Mad Old Men unearthed

So many people seemed interested in my recollections about old typewriters that I thought I’d share this dusty relic, a three-part conversation between Tommy Kane and me in which we discuss all the old technologies that used to be part of our work in advertising. If you’ve had a long career in design or what you used to be called ‘Madison Avenue,’ it’ll ring some ancient bells.

We recorded it about four years ago. It’s sort of pathetic how unreliable our memories were already.

Happy Birthday, Jerry Lee!


My colors are a little murky here. I love the vermilllion in my paintbox but it is so soft and rich, like lipstick, that it can easily overwhelm my page.

I notice the rooftop on this row of buildings on 9th Avenue when I walk to work. I like the jumble or chimneys and windows and, because the street is very wide here and the buildings are set against a large flat wall, the corner looks like a set. It reminds me of the many times we have gone to see La Bohéme at the Met.

I was invited to a taping of a concert Jerry Lee Lewis played on his birthday. I got to meet The Killer backstage beforehand. He is quite well preserved and charming and, once he got out to his flame-covered piano, seriously rocked out with Willie Nelson. As always, it was very hard for me to draw while great music was being played, particularly standing surrounded by a coterie of models in the semi-darkness. Nonetheless, I wanted to keep the memory and beavered on.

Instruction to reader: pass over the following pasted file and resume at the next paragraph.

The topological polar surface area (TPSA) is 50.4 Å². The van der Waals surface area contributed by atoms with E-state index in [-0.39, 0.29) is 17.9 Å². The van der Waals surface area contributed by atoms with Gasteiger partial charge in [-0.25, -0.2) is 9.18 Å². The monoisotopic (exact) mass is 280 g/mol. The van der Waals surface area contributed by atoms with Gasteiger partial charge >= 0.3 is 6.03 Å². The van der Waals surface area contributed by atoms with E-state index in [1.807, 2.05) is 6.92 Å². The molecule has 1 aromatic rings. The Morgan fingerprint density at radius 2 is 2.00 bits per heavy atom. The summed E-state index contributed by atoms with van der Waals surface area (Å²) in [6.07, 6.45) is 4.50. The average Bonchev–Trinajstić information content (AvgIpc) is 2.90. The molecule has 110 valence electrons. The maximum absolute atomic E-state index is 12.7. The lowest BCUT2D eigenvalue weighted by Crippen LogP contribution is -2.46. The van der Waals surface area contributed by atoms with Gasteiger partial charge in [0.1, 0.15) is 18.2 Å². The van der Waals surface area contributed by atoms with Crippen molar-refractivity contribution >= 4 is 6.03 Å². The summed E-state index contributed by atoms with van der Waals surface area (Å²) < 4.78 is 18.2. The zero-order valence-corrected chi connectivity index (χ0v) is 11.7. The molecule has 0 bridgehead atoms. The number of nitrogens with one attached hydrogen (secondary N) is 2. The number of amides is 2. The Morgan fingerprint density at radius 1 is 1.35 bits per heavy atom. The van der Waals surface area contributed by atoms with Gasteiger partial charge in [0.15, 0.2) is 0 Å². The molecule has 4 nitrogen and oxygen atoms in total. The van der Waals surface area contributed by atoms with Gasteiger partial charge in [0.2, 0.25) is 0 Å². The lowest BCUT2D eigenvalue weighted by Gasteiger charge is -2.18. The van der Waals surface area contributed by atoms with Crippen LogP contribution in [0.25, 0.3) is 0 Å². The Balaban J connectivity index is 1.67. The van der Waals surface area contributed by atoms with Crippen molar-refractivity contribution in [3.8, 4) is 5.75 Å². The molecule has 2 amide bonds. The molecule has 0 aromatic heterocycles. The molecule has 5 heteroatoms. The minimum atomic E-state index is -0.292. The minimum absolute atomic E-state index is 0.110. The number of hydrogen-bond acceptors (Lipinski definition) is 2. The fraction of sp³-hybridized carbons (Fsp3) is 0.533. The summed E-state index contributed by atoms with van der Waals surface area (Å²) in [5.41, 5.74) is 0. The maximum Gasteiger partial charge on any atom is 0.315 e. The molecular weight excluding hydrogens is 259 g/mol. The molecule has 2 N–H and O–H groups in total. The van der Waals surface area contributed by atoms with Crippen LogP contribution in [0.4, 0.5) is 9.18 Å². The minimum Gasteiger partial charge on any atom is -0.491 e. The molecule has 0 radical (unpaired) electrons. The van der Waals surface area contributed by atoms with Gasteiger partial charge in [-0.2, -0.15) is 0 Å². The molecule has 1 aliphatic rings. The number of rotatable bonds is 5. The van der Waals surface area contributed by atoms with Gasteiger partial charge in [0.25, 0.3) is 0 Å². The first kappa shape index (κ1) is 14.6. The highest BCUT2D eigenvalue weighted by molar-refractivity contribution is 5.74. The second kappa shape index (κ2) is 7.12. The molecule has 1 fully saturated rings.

A Fountain of Learning


As my Rapidograph was still empty, I continued drawing with my green fountain pen. I drew this funny old car against the curb, managing to overcome my usual disasters with angled wheels. The ink in my fountain pen is not waterproof, so I just hit the shadows a little bit with a blue Crayola.

I change the color of the ink cartridge in my fountain pen every time one is empty so the ink is always changing hue. Right now it’s going from black to blue; next up is a vermillion cartridge, so I’ll be entering a sort of purple phase pretty soon.

Ronald Searle is my idol, my spiritual guide, my ideal. Drawing with his tool of choice, the fountain pen, made me want to look at his work again so when I got home, I filled up my Rapidograph with fresh India, opened my copies of Back to the Slaughterhouse and U.S.A. for Beginners and copied some works of the master, Then I drew my slumbering mini-pup, Tim.